SMC patient group submission on PrEP

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Wednesday 8th February 2017

On Monday 6 February HIV Scotland, Waverley Care, the National AIDS Trust (NAT) and Terrence Higgins Trust submitted your experiences, comments and concerns about PrEP to the Scottish Medicines Consortium (SMC).

We would like to say a huge thank you to everyone who contributed to this submission via the survey and by sharing personal stories. We received hundreds of responses to the survey and, while the space in which to do so was limited, we have done our best to represent all of your views. This is your voice we are representing and we are very grateful for your cooperation and support.

We will be informed of the decision made by the SMC on Monday 10 April 2017 and will let people know the outcome as soon as we can.

In the meantime please continue to share with us your stories and experiences of PrEP in Scotland by getting in touch with Kelsey Smith, Policy and Campaigning Officer.

Summary of our submission

The submission required us to answer eleven very specific questions, addressing issues such as how people’s day-to-day lives will be affected, what medications or solutions currently exist on the NHS in Scotland and what are the disadvantages of the new medication.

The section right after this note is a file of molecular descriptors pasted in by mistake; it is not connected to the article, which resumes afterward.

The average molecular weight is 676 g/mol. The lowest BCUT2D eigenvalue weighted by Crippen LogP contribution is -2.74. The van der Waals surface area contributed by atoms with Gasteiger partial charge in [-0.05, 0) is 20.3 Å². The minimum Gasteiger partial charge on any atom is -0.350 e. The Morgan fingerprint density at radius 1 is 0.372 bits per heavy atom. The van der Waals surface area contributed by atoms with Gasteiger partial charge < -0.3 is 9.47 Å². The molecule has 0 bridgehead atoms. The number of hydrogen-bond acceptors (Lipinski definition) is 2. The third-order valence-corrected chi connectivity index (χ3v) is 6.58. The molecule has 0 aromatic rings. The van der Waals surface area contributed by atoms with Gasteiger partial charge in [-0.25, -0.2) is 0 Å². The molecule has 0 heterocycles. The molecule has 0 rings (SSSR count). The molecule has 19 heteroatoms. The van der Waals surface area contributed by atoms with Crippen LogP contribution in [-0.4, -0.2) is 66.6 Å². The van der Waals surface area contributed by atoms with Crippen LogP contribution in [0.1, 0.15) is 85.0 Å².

The key summary points in support of making PrEP available are:

  • Current prevention methods have not been able to reduce the number of new diagnoses of HIV in Scotland in the past ten years.
  • Nearly half of people are diagnosed late in Scotland which has serious health implications.
  • PrEP provides an opportunity for expanding our existing prevention methods and creating a comprehensive package that will be better able to meet the needs of people vulnerable to HIV.
  • Relentlessly managing the risk of HIV has a detrimental effect on mental health and the way people feel about sex.
  • Many people avoid sex, are afraid to have sex, or worry about negotiating safe sex.
  • 63% of people who would like to take PrEP do not feel existing prevention tools are sufficient to protect them from HIV.
  • 88% of respondents stated that with PrEP they feel more confident about reducing their risk of HIV.
  • 87% of people currently taking PrEP stated it has increased their quality of life.
  • PrEP use has led to individuals becoming more engaged with sexual health services and their own sexual health.
  • PrEP on the NHS will remove the stigma that people taking PrEP or wanting to are facing.
  • Having to fund PrEP independently exacerbates inequalities in health.

Read the full submission here [PDF - 161kB]